I agonized over every infusion set change. I would kneel at my bedside sweating while I tried to talk myself into just pushing the button already. Once I let Hubby watch me. It was good for him to see how to do it in case of whatever. But I think he was shocked to see me break out in a cold sweat over it.


Soon after Oldest Son was born I was in the process of trying to change my site. That was the worst day. After an hour of sheer terror and agony over pushing a button, I still hadn't done it. I was a sobbing mess by the time Hubby came in to help me. But I was so worked up by then that it took another hour of me crying hysterically before I let him do it for me. We made a pact then and there that he would always push the button for me and pull out the needle. I have done it for myself maybe 2 or 3 times when it was necessary due to the infusion set coming out on its own or the cannula getting bent so I was not getting any insulin and Hubby wasn't home. But it was only because I managed to push the button before I convinced myself to call a neighbor for help. Now if there is an emergency I make Oldest Son or Younger Son push the button for me and I take a deep breath to take the needle out on my own.


I know. Bravery is not my strong point. I fully plan on spending my last days in a full care facility as I battle some sort of mental illness. I'm actually not kidding.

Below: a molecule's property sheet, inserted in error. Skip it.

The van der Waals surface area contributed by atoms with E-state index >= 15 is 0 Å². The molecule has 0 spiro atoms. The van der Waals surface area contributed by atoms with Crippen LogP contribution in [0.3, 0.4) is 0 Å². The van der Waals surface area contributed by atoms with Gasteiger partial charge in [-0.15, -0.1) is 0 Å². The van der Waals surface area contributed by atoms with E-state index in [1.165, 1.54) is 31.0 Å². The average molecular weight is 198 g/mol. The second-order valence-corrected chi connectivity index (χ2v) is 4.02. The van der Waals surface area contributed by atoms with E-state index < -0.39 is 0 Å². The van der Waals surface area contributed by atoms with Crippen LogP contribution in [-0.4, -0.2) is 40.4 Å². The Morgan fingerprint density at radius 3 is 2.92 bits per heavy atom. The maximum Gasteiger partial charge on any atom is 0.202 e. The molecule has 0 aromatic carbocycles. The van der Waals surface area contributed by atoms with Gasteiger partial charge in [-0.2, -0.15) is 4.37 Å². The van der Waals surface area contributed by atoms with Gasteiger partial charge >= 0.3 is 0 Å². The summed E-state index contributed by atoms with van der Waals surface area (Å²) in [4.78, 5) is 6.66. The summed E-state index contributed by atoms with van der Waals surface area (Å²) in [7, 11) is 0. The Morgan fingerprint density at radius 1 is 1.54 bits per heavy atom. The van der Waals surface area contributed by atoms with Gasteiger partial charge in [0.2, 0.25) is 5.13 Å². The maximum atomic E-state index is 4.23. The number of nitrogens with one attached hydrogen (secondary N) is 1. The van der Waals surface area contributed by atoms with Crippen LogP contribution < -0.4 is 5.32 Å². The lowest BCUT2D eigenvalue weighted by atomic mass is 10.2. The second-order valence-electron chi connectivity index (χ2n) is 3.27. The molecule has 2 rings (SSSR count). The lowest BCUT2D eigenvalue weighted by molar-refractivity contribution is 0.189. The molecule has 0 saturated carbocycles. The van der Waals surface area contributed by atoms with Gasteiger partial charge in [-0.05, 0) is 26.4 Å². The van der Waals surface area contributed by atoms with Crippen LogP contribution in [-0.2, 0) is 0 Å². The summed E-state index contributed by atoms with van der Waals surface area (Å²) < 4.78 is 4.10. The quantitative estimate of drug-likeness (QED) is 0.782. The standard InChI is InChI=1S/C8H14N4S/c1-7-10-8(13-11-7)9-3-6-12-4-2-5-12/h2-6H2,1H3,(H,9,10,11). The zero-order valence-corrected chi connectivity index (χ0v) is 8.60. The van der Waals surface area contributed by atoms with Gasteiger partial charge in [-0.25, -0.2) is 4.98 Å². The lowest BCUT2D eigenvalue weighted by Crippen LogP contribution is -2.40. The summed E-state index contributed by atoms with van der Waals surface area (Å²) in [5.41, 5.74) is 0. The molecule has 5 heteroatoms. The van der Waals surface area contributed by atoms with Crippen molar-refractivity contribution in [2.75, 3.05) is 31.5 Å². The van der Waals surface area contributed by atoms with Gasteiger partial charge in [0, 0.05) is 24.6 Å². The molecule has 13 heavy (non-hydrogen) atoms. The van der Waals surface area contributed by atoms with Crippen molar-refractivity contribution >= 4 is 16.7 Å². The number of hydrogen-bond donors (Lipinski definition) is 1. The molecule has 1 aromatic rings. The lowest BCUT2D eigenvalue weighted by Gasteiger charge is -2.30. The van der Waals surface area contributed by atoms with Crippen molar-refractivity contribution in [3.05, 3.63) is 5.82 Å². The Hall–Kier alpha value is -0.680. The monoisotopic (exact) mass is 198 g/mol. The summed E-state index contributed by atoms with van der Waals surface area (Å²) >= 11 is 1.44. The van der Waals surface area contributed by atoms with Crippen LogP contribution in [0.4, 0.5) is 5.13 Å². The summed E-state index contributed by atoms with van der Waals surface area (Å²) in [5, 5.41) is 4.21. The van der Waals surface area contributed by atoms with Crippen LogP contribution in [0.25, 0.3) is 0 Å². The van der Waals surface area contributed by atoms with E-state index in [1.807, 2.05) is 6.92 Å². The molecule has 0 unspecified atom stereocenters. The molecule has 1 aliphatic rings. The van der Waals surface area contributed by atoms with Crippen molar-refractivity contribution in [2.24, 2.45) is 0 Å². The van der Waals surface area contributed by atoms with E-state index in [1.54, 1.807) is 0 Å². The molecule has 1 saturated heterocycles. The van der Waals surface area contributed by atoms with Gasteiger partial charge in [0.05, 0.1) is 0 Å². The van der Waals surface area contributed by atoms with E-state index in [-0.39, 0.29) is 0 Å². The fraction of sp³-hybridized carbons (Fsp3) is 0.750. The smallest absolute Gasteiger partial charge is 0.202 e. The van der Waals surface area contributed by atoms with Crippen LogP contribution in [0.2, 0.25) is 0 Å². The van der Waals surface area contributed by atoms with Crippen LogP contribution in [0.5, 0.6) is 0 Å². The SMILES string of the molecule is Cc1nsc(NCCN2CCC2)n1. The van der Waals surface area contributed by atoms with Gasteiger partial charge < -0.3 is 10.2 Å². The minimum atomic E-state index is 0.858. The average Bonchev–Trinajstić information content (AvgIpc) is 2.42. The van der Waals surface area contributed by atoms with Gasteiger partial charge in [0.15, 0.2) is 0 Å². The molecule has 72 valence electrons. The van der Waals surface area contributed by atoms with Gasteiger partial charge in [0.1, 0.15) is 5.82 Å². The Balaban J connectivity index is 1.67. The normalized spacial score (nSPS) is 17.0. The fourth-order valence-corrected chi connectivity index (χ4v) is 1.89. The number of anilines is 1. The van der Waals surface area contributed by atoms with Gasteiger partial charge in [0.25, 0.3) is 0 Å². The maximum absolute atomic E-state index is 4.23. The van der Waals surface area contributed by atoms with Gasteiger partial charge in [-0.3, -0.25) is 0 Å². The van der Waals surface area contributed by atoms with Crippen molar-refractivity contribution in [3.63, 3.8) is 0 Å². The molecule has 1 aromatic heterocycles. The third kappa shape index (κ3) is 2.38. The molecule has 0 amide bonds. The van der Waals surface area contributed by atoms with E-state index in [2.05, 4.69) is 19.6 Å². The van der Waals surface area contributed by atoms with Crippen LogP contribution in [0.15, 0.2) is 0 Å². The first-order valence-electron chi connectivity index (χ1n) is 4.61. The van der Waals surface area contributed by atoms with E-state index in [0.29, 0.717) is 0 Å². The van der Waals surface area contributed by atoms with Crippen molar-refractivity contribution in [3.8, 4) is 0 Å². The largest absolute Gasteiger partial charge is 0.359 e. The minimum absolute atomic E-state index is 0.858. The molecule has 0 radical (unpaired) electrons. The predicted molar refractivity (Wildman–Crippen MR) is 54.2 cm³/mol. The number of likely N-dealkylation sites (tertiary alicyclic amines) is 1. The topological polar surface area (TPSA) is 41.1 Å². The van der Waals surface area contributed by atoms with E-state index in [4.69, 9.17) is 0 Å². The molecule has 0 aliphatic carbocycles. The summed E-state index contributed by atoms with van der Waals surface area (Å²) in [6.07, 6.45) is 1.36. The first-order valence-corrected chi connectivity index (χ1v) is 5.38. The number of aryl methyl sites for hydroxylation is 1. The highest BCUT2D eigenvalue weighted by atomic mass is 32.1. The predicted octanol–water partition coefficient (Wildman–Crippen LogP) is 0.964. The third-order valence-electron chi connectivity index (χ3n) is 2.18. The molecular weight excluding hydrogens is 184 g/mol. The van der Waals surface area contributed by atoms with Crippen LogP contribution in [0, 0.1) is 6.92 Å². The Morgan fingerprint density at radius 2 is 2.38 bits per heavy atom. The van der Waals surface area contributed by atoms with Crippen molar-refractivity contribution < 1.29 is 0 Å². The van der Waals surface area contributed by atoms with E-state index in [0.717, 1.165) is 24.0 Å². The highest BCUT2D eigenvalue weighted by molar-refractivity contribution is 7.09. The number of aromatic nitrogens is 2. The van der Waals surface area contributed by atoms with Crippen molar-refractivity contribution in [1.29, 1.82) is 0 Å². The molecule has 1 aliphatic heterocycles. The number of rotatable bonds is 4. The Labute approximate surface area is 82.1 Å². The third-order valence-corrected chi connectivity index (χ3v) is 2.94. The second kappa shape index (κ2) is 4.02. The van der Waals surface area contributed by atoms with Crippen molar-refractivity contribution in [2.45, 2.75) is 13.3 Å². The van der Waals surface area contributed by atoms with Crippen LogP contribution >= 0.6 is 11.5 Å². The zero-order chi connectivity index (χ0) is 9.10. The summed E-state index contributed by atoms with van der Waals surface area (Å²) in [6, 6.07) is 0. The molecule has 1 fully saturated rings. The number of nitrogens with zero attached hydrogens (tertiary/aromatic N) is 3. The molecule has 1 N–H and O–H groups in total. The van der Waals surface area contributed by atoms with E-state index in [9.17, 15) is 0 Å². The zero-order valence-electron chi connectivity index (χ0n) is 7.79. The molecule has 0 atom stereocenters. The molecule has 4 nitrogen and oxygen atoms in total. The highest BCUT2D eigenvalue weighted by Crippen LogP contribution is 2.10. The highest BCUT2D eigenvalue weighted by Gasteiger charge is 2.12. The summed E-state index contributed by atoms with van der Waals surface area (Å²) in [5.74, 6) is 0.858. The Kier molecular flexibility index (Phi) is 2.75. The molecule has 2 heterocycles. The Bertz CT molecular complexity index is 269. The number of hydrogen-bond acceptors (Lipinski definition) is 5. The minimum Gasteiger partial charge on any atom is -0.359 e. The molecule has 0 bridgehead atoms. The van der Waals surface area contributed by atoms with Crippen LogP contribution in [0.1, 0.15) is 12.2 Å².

So back to the CGM. Like I said, I first was introduced to the idea in 2006. I have never had insurance that would cover it. Secretly I have been so glad for that! For the last couple of months Hubby has been trying to get me to tell my doctor I want to do a trial with the CGM just so we could get a better idea of what's going on with my blood sugars. I finally remembered to say something yesterday. My doctor didn't act like it was necessary. So I freely admitted that I wasn't interested in it other than just to see more information. The nurse called the Mini Med representative that they work with. And she called me today to tell me that he will be in their office on Friday. I'm supposed to go back then to get all my gear.


Shoot me now! I'm not thrilled but I agreed to the appointment. Then when I got off the phone I had a flashback to the summer of 2000, when I was sitting in the doctor's office with a Mini Med representative as he made me hook myself up to the pump. When I was nervous to "push the button" he tried to tell me it was no big deal and most of the reps hook themselves up to a pump that infuses saline solution just so they know how it feels and what it's like to have a pump. His little speech didn't help at all!


I can just see it. I will have to do this myself and frankly I don't want to. I'm all about honesty nowadays. I don't care what anyone thinks of me. I am 31 years old. I don't play sports because I'm afraid of the ball and I'm too uncoordinated. My phobias include (but are not limited to) spiders, wide open spaces, large crowds, driving, public, and pushing needles into my stomach. Judge all you want but I'm not inserting the CGM myself!